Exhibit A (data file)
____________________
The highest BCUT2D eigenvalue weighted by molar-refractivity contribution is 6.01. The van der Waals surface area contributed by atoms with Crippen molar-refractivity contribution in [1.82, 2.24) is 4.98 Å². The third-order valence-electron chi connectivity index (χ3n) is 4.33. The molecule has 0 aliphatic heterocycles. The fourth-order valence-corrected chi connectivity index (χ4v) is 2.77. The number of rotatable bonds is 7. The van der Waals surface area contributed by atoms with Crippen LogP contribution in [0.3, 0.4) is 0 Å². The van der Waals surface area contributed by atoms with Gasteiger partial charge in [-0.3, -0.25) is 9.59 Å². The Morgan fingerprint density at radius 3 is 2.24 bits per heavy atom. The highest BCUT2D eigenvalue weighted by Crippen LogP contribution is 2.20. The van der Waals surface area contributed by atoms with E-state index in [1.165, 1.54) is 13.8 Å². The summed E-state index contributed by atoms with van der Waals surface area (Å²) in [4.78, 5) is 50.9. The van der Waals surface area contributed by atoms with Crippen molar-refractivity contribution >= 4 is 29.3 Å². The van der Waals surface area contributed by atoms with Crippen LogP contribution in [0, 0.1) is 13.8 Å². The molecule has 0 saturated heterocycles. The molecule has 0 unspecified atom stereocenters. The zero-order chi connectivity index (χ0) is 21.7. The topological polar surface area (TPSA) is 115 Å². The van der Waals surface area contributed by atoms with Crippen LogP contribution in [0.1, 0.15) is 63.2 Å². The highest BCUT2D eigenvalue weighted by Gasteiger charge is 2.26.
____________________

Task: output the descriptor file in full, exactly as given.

The highest BCUT2D eigenvalue weighted by molar-refractivity contribution is 6.01. The van der Waals surface area contributed by atoms with Crippen molar-refractivity contribution in [1.82, 2.24) is 4.98 Å². The third-order valence-electron chi connectivity index (χ3n) is 4.33. The molecule has 0 aliphatic heterocycles. The fourth-order valence-corrected chi connectivity index (χ4v) is 2.77. The number of rotatable bonds is 7. The van der Waals surface area contributed by atoms with Crippen LogP contribution in [0.3, 0.4) is 0 Å². The van der Waals surface area contributed by atoms with Gasteiger partial charge in [-0.3, -0.25) is 9.59 Å². The Morgan fingerprint density at radius 3 is 2.24 bits per heavy atom. The highest BCUT2D eigenvalue weighted by Crippen LogP contribution is 2.20. The van der Waals surface area contributed by atoms with E-state index in [1.165, 1.54) is 13.8 Å². The summed E-state index contributed by atoms with van der Waals surface area (Å²) in [4.78, 5) is 50.9. The van der Waals surface area contributed by atoms with Crippen molar-refractivity contribution >= 4 is 29.3 Å². The van der Waals surface area contributed by atoms with Crippen LogP contribution in [0, 0.1) is 13.8 Å². The molecule has 0 saturated heterocycles. The molecule has 0 unspecified atom stereocenters. The zero-order chi connectivity index (χ0) is 21.7. The topological polar surface area (TPSA) is 115 Å². The van der Waals surface area contributed by atoms with Crippen LogP contribution in [0.1, 0.15) is 63.2 Å². The highest BCUT2D eigenvalue weighted by Gasteiger charge is 2.26.